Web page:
“There were problems in the sixth form when I was there,” she says. She has not long left and is training to be a primary school teacher, giving swimming lessons part-time. “The place self-segregated into different factions. It sometimes got unpleasant.”Seems pretty clear to me. So, how are these problems to be addressed?
It is when other communities are seen as favoured that the resentment begins. “I taught in an all-boys school,” says the oldest of the group. “ By the time I left there were only four white pupils. It was a state school but the timetable had been altered to accommodate Ramadan – which I didn’t object to – but the council told us we couldn’t have a Christmas tree – which I did find offensive. What you do for one you should do for everyone. That’s a real issue.”
Well, errrr, ummm....
It’s the issue that Paul Anderson, whose ethnicity is Western African and Estonian, sees his Winter Wonderland parade as addressing. “Christmas is a really important part of the year but we don’t stress Christmas because that goes against what we are trying to do,” he says. “Luton is a community of communities – we need to break that up and create an opportunity for them to share”.Ah. Right. This is the new definition of addressing a problem - ignoring it in the hopes it'll go away.
So, just who is Paul Anderson, anyway?
By ‘we’ he means the UK Centre for Carnival Arts. The organisation now works nationally and internationally, to promote the carnival as an art form...Artists! Is there nothing they can't do?
Well, it seems they can't 'do' addressing the problem.
Because here's the solution.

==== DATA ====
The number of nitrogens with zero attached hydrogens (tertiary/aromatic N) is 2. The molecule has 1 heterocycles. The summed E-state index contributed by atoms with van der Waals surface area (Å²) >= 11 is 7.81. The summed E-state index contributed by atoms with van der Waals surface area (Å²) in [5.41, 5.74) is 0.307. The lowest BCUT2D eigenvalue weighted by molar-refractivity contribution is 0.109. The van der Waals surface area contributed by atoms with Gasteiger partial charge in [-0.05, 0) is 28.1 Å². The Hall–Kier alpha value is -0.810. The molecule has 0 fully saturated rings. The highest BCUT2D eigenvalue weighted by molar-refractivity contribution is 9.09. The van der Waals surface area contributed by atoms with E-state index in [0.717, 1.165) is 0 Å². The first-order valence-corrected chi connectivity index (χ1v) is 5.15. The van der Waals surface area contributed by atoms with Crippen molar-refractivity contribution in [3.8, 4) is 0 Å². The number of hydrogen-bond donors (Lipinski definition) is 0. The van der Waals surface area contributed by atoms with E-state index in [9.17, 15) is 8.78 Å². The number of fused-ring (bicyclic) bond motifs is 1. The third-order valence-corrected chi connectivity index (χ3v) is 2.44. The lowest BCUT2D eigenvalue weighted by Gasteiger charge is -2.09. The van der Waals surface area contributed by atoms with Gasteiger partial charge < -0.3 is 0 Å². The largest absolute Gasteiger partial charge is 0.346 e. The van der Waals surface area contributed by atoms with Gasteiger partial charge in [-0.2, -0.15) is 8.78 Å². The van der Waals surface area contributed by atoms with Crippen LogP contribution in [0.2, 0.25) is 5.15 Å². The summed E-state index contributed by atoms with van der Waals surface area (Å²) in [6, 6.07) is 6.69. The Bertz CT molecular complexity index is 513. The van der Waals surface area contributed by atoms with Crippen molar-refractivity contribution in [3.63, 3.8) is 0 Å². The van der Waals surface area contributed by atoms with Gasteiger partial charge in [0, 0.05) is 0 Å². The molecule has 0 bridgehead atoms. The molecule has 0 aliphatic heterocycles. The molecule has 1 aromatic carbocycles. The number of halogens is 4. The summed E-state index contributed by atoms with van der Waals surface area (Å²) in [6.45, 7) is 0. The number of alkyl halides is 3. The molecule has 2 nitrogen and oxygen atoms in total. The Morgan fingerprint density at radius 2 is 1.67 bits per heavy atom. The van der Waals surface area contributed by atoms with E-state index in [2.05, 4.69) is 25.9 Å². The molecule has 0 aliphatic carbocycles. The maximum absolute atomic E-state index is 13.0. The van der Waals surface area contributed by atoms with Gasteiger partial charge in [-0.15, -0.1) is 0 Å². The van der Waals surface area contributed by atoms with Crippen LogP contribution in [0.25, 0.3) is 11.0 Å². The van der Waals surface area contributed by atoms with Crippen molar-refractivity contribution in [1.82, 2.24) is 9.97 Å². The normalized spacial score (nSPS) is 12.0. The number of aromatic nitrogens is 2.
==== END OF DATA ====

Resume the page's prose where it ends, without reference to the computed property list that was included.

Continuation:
Are you ready for this?I'm not even religious (far from it) but that kind of muddled thinking is enough to make me weep for the future we'll have if the likes of Paul Anderson ever gain power....
Paul Anderson stands in front of a range of extravagant costumes from the parade – a Chinese dragon, Ghanaian drums, a giant flower from the local Samaritans and an image of Shiva from the Gujarati community which is fighting to preserve the Bengali tongue. “If we went for the usual connotations of Christmas, Santa and elves and all the rest, many people would say: ‘That’s not for me but for some other group’. We’d relegate the centre in the minds of the many. We wanted something that connects more,” he says.
“When you get the different Muslim groups wanting floats, it all ends up with people shouting and waving rival national flags and sometimes with violence. We want to avoid religion and getting into fights with mullahs and priests about how we have represented Jesus and all that. We look for ideas that can bring people together. Anyone can see the importance of the Robin.”